Case study

Decreasing churn rate of a Marketing SaaS by 50%

The challenge:

Kontentino, a useful marketing Saas tool, took a beating in the spring of 2020. Their monthly average churn rate, which used to fluctuate around 2%, shot up to 15% during the first few months of the coronavirus crisis. Customers either asked to cancel their subscription altogether, or to downgrade their plan. Kontentino needed to find out what could be done to convince them to stay. 

The approach:

The first thing Kontentino did was make the cancellation process more difficult. Instead of just canceling online, customers first had to talk to a customer service representative. 

The client also came up with a combination of possible incentives. Our job was to suggest how to present them. We prepared specific talking points for their retention team: what to say, how to say it and in which order during that crucial conversation to make clients feel more compelled to stay.

The solution:

We inserted 5 psychological principles into the conversation. It was crucial to apply them in an exact order:


We replaced the initial question: “What makes you want to cancel?”, with: “What’s the main reason you’ve been using Kontentino so far?

This reframing meant we directed the focus of the conversation to the benefits of the service. As customers answered, they weren’t focusing on what no longer worked for them; instead, they were asked to pay attention to what they valued. This planted the seed of doubt early on over whether they really wanted to discard it.

Psychological reactance 

To avoid customers’ anti-persuasion radar from turning on, representatives were instructed to first listen and even acknowledge that the reasons the customer wants to cancel the service were legitimate. It helped customers feel like they were in control, and ultimately made them less tempted to argue against the subsequent proposed solution.


The Kontentino retention team were encouraged to point out that they and the customer were sharing a common peril or to simply acknowledge the customer’s troubles. This was done to create a sense of liking – an evolutionary shortcut that makes us more likely to listen to people we like than those we don’t.

What it actually looked like: 

“I see. I’ll be honest with you, we’ve been experiencing the same issues lately.”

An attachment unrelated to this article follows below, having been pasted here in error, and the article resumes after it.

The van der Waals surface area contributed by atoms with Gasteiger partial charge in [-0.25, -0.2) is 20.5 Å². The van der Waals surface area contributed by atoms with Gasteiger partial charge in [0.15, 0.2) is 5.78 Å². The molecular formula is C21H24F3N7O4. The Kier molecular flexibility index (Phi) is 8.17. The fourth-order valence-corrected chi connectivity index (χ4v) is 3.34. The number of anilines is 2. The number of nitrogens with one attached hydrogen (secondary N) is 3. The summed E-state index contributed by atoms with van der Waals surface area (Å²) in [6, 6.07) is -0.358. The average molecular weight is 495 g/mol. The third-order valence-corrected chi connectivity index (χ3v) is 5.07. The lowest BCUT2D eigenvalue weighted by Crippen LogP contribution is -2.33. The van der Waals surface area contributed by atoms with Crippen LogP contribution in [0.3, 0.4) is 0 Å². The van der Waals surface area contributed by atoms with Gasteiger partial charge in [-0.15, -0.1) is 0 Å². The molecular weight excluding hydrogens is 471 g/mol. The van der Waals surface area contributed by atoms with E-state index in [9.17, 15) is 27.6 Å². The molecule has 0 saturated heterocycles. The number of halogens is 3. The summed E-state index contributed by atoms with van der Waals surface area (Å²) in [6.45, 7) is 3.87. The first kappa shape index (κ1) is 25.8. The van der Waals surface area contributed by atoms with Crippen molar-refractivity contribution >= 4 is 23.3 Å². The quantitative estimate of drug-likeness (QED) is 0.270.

essentially summarizing their troubles

 “Yeah, I feel you. It’s not business as usual for anyone right now.” 


Some clients had lost all their income while others weren’t hit so hard but wanted to save some money nonetheless. So we crafted a unique offer that would accommodate each of the target groups and the specific circumstances that they found themselves in. 

Alternative of choice

Depending on which group customers belonged to, Kontentino offered not just one but two solutions to fix their problem and asked them to pick the alternative that would best fit their current needs.

It meant customers would feel more in control and also moved the decision from whether to accept or reject an offer to which of the two offers customers preferred to go with.

The results

The numberof customers wishing to cancel their subscription dropped by half as a result of these simple interventions. The subsequent activities we designed later on caused 15% of the clients to sign up again after a few months.


How can you apply it?

  • When your clients ask to leave, don’t ask them why. Redirect their attention to what they like about your product or service. Instead of reconfirming their reasons for leaving, they’ll recall all the benefits they’ll lose in the event that they choose to leave. 
  • Create Liking. Share something that makes your customer feel you have something in common and that makes you more relatable. And be genuine about it!
  • Listen and acknowledge. When you start to make your case, make sure to include the information your customer has shared with you. This not only makes them feel special, it also makes them believe that they’re getting a unique offer that’s tailor-made just for them. This makes the offer more valuable, and therefore harder to refuse.